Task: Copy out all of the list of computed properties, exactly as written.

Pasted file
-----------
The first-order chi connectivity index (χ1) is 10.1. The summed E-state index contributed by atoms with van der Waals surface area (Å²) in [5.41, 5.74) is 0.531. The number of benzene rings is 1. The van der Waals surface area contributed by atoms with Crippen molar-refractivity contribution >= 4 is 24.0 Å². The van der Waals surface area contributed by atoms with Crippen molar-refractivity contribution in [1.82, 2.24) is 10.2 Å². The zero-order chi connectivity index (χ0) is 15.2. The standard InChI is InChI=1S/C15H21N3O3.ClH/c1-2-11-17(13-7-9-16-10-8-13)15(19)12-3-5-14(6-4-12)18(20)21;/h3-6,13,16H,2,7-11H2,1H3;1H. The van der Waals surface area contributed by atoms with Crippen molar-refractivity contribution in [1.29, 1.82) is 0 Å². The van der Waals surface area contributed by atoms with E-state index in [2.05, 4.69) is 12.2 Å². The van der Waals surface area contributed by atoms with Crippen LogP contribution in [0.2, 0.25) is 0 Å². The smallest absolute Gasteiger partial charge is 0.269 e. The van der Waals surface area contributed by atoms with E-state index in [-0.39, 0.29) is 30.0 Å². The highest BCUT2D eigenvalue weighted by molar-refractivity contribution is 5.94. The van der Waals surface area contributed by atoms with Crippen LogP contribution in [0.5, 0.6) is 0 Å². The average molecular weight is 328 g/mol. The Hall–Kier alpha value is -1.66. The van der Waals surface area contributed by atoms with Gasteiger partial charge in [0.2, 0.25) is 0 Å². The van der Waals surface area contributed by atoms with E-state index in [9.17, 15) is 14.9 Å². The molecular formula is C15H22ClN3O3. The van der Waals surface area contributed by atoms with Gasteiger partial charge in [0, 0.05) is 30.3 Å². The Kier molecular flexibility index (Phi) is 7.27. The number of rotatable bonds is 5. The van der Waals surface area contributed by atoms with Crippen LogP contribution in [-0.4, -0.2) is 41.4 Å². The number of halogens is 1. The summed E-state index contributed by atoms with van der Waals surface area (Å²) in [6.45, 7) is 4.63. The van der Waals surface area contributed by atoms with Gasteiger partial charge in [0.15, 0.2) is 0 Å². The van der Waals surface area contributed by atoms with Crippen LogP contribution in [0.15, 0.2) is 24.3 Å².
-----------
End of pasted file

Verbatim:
The first-order chi connectivity index (χ1) is 10.1. The summed E-state index contributed by atoms with van der Waals surface area (Å²) in [5.41, 5.74) is 0.531. The number of benzene rings is 1. The van der Waals surface area contributed by atoms with Crippen molar-refractivity contribution >= 4 is 24.0 Å². The van der Waals surface area contributed by atoms with Crippen molar-refractivity contribution in [1.82, 2.24) is 10.2 Å². The zero-order chi connectivity index (χ0) is 15.2. The standard InChI is InChI=1S/C15H21N3O3.ClH/c1-2-11-17(13-7-9-16-10-8-13)15(19)12-3-5-14(6-4-12)18(20)21;/h3-6,13,16H,2,7-11H2,1H3;1H. The van der Waals surface area contributed by atoms with Crippen molar-refractivity contribution in [1.29, 1.82) is 0 Å². The van der Waals surface area contributed by atoms with E-state index in [2.05, 4.69) is 12.2 Å². The van der Waals surface area contributed by atoms with Crippen LogP contribution in [0.2, 0.25) is 0 Å². The smallest absolute Gasteiger partial charge is 0.269 e. The van der Waals surface area contributed by atoms with E-state index in [-0.39, 0.29) is 30.0 Å². The highest BCUT2D eigenvalue weighted by molar-refractivity contribution is 5.94. The van der Waals surface area contributed by atoms with Crippen LogP contribution in [0.5, 0.6) is 0 Å². The average molecular weight is 328 g/mol. The Hall–Kier alpha value is -1.66. The van der Waals surface area contributed by atoms with Gasteiger partial charge in [0.2, 0.25) is 0 Å². The van der Waals surface area contributed by atoms with E-state index in [9.17, 15) is 14.9 Å². The molecular formula is C15H22ClN3O3. The van der Waals surface area contributed by atoms with Gasteiger partial charge in [0, 0.05) is 30.3 Å². The Kier molecular flexibility index (Phi) is 7.27. The number of rotatable bonds is 5. The van der Waals surface area contributed by atoms with Crippen LogP contribution in [-0.4, -0.2) is 41.4 Å². The number of halogens is 1. The summed E-state index contributed by atoms with van der Waals surface area (Å²) in [6.45, 7) is 4.63. The van der Waals surface area contributed by atoms with Gasteiger partial charge in [0.15, 0.2) is 0 Å². The van der Waals surface area contributed by atoms with Crippen LogP contribution in [0.15, 0.2) is 24.3 Å².